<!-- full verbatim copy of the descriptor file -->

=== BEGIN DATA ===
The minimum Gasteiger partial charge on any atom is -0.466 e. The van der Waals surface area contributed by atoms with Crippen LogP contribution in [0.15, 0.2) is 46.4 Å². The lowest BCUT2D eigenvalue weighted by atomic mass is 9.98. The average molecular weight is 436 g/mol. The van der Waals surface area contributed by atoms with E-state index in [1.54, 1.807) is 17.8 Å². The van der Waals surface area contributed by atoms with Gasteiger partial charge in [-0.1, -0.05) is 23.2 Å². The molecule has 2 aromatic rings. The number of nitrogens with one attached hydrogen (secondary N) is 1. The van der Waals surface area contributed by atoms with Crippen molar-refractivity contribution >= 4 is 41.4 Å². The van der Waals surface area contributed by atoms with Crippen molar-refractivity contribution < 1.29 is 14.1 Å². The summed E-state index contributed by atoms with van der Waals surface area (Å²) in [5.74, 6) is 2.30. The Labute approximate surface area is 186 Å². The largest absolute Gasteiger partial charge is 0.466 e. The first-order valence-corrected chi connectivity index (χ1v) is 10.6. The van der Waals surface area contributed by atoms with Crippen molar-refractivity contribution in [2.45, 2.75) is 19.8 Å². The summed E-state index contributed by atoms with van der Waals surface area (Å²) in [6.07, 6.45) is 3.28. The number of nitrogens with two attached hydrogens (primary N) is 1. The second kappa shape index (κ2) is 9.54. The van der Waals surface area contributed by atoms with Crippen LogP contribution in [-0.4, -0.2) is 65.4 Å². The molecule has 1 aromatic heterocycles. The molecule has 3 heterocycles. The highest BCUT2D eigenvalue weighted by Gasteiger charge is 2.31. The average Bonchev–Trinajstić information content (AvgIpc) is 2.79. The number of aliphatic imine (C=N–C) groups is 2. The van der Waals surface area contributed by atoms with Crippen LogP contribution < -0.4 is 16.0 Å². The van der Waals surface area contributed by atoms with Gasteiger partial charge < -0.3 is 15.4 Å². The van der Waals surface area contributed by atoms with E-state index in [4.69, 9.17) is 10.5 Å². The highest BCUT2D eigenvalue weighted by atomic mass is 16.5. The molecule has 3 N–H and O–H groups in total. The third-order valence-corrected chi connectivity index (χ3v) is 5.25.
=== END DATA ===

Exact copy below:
The minimum Gasteiger partial charge on any atom is -0.466 e. The van der Waals surface area contributed by atoms with Crippen LogP contribution in [0.15, 0.2) is 46.4 Å². The lowest BCUT2D eigenvalue weighted by atomic mass is 9.98. The average molecular weight is 436 g/mol. The van der Waals surface area contributed by atoms with E-state index in [1.54, 1.807) is 17.8 Å². The van der Waals surface area contributed by atoms with Gasteiger partial charge in [-0.1, -0.05) is 23.2 Å². The molecule has 2 aromatic rings. The number of nitrogens with one attached hydrogen (secondary N) is 1. The van der Waals surface area contributed by atoms with Crippen molar-refractivity contribution >= 4 is 41.4 Å². The van der Waals surface area contributed by atoms with Crippen molar-refractivity contribution < 1.29 is 14.1 Å². The summed E-state index contributed by atoms with van der Waals surface area (Å²) in [5.74, 6) is 2.30. The Labute approximate surface area is 186 Å². The largest absolute Gasteiger partial charge is 0.466 e. The first-order valence-corrected chi connectivity index (χ1v) is 10.6. The van der Waals surface area contributed by atoms with Crippen molar-refractivity contribution in [2.45, 2.75) is 19.8 Å². The summed E-state index contributed by atoms with van der Waals surface area (Å²) in [6.07, 6.45) is 3.28. The number of nitrogens with two attached hydrogens (primary N) is 1. The second kappa shape index (κ2) is 9.54. The van der Waals surface area contributed by atoms with Crippen LogP contribution in [-0.4, -0.2) is 65.4 Å². The molecule has 1 aromatic heterocycles. The molecule has 3 heterocycles. The highest BCUT2D eigenvalue weighted by Gasteiger charge is 2.31. The average Bonchev–Trinajstić information content (AvgIpc) is 2.79. The number of aliphatic imine (C=N–C) groups is 2. The van der Waals surface area contributed by atoms with Crippen LogP contribution < -0.4 is 16.0 Å². The van der Waals surface area contributed by atoms with Gasteiger partial charge < -0.3 is 15.4 Å². The van der Waals surface area contributed by atoms with E-state index in [4.69, 9.17) is 10.5 Å². The highest BCUT2D eigenvalue weighted by atomic mass is 16.5. The molecule has 3 N–H and O–H groups in total. The third-order valence-corrected chi connectivity index (χ3v) is 5.25.